Blackford Hill and The Royal Observatory viewed from the Braid Hills – Inktense Pencils in an A4 Watercolour Moleskine
Another view of Arthur’s Seat. Locals say that the hill looks like a lion when viewed across Blackford Hill which has a Victorian observatory near its summit. This eighteenth century building was state of the art technology in its day and it still belongs to The Institute for Astronomy of The University of Edinburgh. Edinburgh is built around a number of hills and valleys. The valley, immediately in the front of this scene, contains the Hermitage of Braid gifted to one Lord De Brad by King David 1st (1080-1153). Today it is a well loved nature reserve. Behind this scene are the twin peaks of the Braid Hills on which the fearsome Braid Hills Golf Course is built. This course was not built by the famous golfer, James Braid (1870-1950) as many folk assume. It is named after its location and, if your golf is as bad as mine, you can, at least, enjoy spectacular views of the city. James Braid, who was one of the famous “Triumvirate” of golfers, with JH Taylor and Harry Vardon, would have been proud of the layout. Like most of Edinburgh’s hills, the Braids and Blackford are covered in Gorse bushes, known as “Broom” in these parts -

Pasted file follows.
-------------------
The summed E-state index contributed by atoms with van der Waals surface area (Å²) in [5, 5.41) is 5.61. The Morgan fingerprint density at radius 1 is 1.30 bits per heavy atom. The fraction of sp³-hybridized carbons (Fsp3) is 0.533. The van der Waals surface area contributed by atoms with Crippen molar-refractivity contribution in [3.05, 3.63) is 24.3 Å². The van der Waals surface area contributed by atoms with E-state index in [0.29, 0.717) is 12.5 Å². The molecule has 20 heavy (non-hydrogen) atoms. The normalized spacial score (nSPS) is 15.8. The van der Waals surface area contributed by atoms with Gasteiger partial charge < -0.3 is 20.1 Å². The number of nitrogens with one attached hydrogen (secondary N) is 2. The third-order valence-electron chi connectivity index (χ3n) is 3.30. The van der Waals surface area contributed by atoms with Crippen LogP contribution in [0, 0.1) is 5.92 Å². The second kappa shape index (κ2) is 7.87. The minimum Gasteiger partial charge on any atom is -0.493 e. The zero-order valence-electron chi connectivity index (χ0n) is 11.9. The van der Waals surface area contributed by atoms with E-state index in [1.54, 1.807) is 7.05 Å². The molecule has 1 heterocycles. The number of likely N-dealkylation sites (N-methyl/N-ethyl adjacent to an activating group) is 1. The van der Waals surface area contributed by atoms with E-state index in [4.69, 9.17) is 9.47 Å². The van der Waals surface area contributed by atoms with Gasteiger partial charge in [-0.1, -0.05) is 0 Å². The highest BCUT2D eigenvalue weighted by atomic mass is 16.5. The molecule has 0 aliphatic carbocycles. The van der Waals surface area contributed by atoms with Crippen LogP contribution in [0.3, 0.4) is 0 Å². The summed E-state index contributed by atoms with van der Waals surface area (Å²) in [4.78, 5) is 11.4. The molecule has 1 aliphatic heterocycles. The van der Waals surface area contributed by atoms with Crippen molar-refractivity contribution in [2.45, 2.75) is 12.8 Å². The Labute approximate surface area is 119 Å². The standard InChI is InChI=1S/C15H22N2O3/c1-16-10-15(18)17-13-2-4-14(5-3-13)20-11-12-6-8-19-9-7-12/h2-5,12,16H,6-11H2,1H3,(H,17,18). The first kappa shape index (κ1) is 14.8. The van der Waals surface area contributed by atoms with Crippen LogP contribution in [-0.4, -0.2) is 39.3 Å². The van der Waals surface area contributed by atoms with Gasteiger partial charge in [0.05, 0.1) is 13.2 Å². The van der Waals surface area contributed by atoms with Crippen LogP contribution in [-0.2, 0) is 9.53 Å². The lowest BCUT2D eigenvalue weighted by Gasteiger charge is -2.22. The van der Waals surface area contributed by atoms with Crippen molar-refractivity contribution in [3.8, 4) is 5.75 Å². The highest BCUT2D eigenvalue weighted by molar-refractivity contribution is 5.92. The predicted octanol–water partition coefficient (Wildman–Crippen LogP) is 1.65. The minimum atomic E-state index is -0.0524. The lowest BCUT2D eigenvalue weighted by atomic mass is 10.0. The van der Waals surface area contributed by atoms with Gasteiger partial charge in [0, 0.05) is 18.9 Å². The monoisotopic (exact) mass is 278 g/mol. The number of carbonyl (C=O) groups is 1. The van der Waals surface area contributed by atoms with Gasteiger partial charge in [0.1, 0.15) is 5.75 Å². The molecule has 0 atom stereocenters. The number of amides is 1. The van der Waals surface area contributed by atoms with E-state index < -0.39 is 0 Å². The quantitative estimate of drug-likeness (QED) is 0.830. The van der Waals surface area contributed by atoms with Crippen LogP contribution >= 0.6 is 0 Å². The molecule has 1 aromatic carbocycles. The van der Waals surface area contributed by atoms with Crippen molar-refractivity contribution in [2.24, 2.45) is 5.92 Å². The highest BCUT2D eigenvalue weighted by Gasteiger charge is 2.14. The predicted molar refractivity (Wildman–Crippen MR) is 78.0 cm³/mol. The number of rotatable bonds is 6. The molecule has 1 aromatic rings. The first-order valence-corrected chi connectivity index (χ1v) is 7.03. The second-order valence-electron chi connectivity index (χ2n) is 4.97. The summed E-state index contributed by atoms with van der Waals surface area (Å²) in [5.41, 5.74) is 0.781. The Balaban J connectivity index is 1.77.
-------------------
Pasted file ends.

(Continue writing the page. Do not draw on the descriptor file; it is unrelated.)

O the broom, the bonnie, bonnie broom
The broom o the Cowdenknowes
Fain wad I be in my ain country
Herding my faither’s yowes.
The Bonny, Bonny Broom – Traditional
It is advisable to stay away from these bushes as the sharp spikes can be painful. About this time of year, however, the bright yellow flowers are extremely bright and give off a sort of marzipan smell. Mmmmm! Another hazard, on hills such as Blackford, is the slippy surface caused by rabbits grazing the grass to its roots then the wind “polishing” the surface. Some folk (guess who?) have ended up in hospital after sliding down the slopes.